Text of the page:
One of the most important things to understand about 5G is that you're talking about so much more than just another marketing term.
Yes, it seems like every few years the telecom industry rolls out another buzzword — be it 3G or LTE or 4G and beyond — to tout newer equipment and faster speeds that are supposed to "bring people together like never before." But at the same time, the level of performance boost that 5G represents is significant — to the point where it doesn't happen very often at all.
In the not-too-distant future, low earth orbit (LEO) satellite-based connectivity, mesh networks and similar assets will be used to deliver 5G connectivity to areas that currently only have limited — if any — coverage. At that point, large volumes of connected devices will begin creating and sharing information with one another, essentially at all times.
Experts agree that peak 5G speeds are anticipated to be a massive 100 times faster than the current speed of 4G LTE networks. Not only that, but reduced latency will allow support for newer applications that leverage advanced concepts like the Internet of Things (otherwise known as the IoT for short) and artificial intelligence. But most importantly, the increased capacity that 5G networks will bring with them can minimize or even outright eliminate a lot of the issues we deal with presently, from load spikes that take place during major news events to spotty coverage and more.
All of this means exciting new things for consumers, yes — but it's also going to make a particularly big impact on not only a business's ability to successfully execute a digital transformation but on the rate at which that transformation will occur.
At its core, digital transformation is the process of leveraging emerging digital technologies to modify existing business processes or customer experiences, while also capitalizing on opportunities to create entirely new ones. In other words, it's a way for business leaders to re-imagine the way they currently use IT, intentionally disrupting things to make sure that their technology infrastructure is properly aligned with both their changing business needs and the evolving market requirements around them.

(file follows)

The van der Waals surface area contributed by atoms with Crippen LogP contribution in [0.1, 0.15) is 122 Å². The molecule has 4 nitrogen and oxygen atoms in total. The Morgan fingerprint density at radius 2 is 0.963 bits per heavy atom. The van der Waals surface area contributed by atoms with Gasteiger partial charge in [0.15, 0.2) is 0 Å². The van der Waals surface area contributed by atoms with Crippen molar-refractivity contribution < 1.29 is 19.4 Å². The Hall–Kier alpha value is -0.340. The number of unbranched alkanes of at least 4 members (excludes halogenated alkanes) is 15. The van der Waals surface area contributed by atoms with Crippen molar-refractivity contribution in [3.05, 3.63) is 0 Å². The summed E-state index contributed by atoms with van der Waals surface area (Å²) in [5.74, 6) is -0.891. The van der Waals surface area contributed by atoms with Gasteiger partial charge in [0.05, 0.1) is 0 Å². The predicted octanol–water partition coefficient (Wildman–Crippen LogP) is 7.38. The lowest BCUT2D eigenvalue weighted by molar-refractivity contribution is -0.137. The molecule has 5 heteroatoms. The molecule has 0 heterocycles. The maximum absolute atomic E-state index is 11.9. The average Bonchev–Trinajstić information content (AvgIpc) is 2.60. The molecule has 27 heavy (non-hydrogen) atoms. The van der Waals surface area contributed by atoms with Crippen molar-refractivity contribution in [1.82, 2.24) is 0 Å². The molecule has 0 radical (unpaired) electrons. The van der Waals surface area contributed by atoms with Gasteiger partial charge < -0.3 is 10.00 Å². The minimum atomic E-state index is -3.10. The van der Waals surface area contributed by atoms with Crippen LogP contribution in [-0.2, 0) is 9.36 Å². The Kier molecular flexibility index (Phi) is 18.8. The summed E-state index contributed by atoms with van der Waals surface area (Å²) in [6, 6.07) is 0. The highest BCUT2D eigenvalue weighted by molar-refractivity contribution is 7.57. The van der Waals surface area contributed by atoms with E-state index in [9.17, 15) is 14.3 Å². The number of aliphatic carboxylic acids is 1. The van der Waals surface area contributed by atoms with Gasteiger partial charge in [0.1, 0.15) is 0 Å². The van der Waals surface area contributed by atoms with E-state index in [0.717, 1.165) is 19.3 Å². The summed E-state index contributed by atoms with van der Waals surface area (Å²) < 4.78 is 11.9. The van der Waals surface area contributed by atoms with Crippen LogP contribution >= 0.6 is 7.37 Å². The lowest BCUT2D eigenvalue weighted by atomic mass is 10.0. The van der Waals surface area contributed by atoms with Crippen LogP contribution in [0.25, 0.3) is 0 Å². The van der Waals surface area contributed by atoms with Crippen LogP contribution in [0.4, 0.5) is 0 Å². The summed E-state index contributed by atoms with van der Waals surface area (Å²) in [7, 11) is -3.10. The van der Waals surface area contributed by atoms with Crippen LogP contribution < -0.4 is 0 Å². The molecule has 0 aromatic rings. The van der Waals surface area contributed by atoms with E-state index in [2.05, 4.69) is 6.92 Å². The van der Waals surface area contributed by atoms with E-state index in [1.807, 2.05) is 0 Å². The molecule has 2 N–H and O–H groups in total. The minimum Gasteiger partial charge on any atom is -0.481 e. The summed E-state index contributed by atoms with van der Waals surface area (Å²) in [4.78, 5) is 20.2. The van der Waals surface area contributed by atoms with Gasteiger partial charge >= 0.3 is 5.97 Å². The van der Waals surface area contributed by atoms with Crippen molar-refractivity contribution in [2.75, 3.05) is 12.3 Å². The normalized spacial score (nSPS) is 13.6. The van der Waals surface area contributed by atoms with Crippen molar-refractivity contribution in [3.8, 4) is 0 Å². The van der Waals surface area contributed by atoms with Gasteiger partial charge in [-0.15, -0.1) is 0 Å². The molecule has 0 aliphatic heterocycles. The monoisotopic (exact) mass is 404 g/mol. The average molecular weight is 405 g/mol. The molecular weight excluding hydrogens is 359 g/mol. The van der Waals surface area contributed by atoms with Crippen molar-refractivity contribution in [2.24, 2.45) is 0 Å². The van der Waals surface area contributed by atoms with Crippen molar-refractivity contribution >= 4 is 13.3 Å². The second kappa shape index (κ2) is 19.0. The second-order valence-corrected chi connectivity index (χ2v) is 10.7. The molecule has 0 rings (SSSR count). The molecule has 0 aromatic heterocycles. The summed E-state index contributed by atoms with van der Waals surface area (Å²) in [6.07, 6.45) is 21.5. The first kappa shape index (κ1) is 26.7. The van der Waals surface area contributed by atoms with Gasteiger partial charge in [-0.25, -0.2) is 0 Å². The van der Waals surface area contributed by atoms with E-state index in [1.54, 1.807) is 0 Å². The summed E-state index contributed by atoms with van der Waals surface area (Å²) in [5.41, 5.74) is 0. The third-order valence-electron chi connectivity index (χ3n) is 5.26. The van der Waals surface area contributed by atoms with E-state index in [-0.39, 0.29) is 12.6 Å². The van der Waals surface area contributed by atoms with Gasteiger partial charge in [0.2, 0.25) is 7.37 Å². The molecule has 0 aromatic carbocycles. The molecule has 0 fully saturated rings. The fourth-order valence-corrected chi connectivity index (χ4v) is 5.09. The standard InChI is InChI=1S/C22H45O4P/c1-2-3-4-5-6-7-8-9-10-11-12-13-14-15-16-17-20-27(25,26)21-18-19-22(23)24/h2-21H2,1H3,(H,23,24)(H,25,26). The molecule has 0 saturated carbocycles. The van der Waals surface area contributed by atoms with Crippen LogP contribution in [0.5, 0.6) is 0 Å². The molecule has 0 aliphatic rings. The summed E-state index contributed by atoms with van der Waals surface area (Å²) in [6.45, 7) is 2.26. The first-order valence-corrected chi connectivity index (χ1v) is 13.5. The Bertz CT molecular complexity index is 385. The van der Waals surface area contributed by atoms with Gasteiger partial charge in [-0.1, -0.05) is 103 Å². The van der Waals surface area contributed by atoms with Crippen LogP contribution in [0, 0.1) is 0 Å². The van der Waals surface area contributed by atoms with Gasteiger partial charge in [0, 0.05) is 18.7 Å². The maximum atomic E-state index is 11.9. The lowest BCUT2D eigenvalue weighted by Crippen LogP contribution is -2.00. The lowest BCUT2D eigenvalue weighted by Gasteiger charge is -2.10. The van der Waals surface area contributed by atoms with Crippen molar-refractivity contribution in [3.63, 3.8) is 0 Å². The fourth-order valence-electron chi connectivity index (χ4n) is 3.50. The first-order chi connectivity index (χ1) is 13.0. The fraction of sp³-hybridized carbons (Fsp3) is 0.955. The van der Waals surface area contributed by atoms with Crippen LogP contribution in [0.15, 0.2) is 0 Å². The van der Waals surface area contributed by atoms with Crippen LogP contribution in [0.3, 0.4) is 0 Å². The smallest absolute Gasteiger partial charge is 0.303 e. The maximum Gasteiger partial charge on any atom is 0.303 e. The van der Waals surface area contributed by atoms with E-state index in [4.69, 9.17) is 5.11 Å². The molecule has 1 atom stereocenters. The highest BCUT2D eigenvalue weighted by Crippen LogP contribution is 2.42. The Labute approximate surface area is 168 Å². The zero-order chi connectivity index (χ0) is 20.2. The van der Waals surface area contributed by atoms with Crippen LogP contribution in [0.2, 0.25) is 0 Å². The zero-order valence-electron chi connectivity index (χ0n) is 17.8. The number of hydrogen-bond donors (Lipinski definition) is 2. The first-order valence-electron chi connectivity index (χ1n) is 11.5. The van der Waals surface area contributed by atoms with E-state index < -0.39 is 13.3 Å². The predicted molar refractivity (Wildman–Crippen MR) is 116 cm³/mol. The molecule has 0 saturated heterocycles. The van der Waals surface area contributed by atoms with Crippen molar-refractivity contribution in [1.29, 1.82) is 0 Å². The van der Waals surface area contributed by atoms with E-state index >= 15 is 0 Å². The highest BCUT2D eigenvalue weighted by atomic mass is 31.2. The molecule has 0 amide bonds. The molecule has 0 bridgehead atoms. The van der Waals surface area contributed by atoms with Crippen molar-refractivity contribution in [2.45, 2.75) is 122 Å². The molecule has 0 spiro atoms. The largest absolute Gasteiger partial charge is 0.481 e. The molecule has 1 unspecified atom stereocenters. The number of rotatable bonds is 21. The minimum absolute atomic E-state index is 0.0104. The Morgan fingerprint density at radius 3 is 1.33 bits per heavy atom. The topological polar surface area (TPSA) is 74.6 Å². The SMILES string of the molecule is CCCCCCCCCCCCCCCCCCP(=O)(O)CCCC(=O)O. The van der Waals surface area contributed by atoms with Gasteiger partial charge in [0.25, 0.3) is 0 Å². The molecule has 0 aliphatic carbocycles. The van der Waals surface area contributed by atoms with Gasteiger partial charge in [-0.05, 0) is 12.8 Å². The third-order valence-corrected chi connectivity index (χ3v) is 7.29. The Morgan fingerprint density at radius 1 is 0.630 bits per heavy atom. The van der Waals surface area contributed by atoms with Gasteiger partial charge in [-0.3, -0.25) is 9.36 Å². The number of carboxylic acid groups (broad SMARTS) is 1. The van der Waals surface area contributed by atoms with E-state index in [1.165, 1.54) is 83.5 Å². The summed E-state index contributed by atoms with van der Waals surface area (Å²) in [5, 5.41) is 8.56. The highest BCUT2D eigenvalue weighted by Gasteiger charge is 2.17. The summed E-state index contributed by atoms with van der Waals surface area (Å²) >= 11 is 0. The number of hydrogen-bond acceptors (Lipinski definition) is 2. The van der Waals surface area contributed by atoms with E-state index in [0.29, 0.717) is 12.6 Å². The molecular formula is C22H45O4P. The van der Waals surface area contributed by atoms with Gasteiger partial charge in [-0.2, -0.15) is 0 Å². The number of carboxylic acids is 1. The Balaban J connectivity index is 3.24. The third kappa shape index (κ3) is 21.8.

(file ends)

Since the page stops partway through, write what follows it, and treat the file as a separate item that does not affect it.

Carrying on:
It's a misconception to assume that digital transformation is all about getting to a point where more things in your enterprise are digital. Far from it — it's simply empowering your ability to positively shift how you think, operate, learn and respond. It's putting you in a position to embrace change quickly for the benefit of your company and your customers alike.
As the name implies, this represents a major change for most businesses — but it's also a necessary one, too. These types of digital transformation efforts are usually undertaken in search of new business models and, at the very least, new revenue streams. They're also usually driven by changes in customer expectations around products and services as well.
Digital transformation has always been an important component of modern business, but it has become especially so during 2020 thanks to the onset of the global COVID-19 pandemic.
According to one recent study, about 59% of IT decision-makers who responded to an IDG Research business impact survey said that pressures stemming from the pandemic were "accelerating their digital transformation efforts." Everyone knew at the beginning of the year that they would have to change to meet the demands of the future, it's just that nobody anticipated that this future would come along quite as quickly as it did.
Thankfully, 5G itself is arriving at roughly the same time — acting as an invaluable resource for enterprises in the throes of evolution, but one that has the potential to be so successful that they may just come out all the better on the other side because of it.
Remember that 5G offers predicted speeds of up to 10 Gbps per second, representing a significant increase over even the previous generation's technology. This is particularly relevant in terms of a company's digital transformation efforts because of the sheer volume of data that is being created, transferred and stored throughout this process.
Whenever you move from one platform to another, a certain amount of data transfer is always going to be required. But with 5G, files that normally would have taken minutes to transfer will now be completed in a matter of seconds. Every second that your IT employees aren't spending monitoring files that are uploading or downloading is a second that they can focus on those matters that truly need their attention, thus accelerating your digital transformation dramatically — albeit in a very literal way.